Elusively influential artist gaming the artworld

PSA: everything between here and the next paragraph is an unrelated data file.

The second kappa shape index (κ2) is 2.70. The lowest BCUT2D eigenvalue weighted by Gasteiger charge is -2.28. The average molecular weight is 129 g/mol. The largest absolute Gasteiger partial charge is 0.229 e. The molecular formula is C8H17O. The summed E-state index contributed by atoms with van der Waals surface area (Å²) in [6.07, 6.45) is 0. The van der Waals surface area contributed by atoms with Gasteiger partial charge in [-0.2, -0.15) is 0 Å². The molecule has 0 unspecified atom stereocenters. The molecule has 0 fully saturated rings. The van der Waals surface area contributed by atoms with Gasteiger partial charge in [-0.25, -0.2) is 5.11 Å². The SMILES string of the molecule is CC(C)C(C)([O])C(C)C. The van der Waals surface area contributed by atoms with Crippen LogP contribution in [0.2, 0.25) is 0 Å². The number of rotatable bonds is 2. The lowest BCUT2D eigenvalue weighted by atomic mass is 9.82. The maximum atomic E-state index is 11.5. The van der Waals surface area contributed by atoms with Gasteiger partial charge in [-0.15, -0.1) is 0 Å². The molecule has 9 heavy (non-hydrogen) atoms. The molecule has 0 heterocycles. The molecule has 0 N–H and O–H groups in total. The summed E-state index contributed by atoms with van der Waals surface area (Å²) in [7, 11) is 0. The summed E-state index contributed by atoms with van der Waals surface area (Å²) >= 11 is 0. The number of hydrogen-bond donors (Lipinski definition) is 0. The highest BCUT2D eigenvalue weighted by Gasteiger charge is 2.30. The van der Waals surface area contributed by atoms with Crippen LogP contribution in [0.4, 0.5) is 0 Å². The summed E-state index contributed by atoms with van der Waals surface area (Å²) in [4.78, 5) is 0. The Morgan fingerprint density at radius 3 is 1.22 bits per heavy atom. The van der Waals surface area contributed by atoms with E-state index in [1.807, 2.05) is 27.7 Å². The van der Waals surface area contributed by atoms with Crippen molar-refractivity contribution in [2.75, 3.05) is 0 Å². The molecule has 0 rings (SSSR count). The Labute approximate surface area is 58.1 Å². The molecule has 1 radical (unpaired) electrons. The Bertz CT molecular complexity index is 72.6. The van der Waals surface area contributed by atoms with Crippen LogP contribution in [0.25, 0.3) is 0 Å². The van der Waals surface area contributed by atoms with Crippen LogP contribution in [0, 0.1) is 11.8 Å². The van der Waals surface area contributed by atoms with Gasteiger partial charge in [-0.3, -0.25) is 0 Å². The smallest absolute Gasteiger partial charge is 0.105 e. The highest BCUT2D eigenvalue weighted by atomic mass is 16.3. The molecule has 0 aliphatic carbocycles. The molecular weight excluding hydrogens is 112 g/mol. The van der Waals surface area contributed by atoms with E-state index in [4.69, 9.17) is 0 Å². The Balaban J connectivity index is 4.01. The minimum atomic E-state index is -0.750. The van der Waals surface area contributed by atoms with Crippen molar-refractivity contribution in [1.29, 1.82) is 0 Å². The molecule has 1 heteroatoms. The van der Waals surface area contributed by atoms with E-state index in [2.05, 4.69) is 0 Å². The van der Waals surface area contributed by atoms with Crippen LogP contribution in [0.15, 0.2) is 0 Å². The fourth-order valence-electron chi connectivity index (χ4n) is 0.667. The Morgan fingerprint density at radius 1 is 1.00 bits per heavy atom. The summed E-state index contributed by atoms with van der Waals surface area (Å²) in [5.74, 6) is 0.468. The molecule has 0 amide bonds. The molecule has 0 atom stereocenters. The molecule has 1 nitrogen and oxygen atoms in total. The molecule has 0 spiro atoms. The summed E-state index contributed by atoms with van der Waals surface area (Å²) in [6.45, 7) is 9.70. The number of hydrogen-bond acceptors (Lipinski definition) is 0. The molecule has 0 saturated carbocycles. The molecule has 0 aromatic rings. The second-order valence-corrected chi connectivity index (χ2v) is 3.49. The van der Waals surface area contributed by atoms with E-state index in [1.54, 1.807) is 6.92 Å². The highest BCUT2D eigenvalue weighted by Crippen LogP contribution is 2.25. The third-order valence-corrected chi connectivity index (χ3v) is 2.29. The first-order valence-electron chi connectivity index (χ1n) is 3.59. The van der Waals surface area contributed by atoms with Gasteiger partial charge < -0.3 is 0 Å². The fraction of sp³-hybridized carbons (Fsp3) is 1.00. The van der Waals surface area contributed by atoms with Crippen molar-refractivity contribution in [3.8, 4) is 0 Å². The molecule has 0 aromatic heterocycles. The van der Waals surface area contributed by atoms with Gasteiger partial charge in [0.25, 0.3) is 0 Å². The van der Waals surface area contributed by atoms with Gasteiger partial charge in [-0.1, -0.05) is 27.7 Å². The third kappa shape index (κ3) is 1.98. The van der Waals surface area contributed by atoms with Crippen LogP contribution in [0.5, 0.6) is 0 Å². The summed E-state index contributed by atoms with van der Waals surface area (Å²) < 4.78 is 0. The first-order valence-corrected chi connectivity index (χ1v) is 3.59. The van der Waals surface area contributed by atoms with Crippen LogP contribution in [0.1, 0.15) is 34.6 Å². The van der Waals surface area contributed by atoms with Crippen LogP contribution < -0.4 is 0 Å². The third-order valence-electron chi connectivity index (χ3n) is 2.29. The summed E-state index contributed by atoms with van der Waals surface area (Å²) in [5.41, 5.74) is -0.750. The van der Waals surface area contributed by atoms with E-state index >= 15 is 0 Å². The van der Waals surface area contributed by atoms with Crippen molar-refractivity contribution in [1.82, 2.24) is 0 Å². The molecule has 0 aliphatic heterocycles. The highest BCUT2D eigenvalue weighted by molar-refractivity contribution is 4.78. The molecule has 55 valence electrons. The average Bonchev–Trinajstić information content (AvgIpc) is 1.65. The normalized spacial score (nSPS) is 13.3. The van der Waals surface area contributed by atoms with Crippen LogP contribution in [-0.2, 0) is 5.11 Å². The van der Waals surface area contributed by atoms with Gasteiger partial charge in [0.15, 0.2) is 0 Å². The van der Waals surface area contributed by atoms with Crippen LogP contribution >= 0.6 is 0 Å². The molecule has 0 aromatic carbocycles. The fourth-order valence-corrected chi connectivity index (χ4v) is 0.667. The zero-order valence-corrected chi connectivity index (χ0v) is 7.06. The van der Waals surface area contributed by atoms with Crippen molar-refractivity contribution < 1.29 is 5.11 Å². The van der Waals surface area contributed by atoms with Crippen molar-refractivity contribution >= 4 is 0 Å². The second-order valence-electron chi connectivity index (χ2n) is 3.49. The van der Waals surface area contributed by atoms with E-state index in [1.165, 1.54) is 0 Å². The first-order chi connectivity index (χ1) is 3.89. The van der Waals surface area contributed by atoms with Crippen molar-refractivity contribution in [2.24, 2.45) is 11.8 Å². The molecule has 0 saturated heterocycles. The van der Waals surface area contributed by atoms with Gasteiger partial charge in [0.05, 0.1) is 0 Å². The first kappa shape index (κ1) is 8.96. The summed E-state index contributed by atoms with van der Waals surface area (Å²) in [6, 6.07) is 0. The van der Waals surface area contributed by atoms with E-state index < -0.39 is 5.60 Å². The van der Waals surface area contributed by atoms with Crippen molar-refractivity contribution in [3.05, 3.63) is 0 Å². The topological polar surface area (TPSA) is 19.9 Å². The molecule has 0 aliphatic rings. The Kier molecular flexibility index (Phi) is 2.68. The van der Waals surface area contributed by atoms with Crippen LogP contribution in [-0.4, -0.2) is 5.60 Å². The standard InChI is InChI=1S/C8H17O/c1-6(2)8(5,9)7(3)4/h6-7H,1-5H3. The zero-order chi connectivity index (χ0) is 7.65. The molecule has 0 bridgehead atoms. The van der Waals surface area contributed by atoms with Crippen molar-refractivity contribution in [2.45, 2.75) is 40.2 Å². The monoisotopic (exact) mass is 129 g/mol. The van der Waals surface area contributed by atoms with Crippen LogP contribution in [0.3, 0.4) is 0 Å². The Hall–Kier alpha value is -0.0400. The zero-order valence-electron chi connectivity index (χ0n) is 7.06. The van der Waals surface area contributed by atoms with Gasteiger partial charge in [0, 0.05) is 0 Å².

Hammons dedicated a solo exhibition at Hauser & Wirth in Los Angeles – his first show in the city for over 45 years – to a pioneer of free jazz, Ornette Coleman. The artist was an acolyte of LA’s jazz scene when he went to CalArts during the 1960s, and Hammons has also spent his life resisting conventions and improvising his own career trajectory. So it is that an artist who disdains the artworld can show at a blue-chip commercial gallery (installing something akin to a homeless encampment of tents in view of Hauser & Wirth’s snazzy restaurant); how an artist whose most famous work involved selling snowballs on a New York sidewalk is now recreating in skeletal steel a warehouse that once stood on the Hudson River’s Pier 52. That permanent public artwork dedicated to community broke ground this year with one false note: Warren Kanders, the teargas manufacturer who resigned from the board of the Whitney after protests, is among its funders.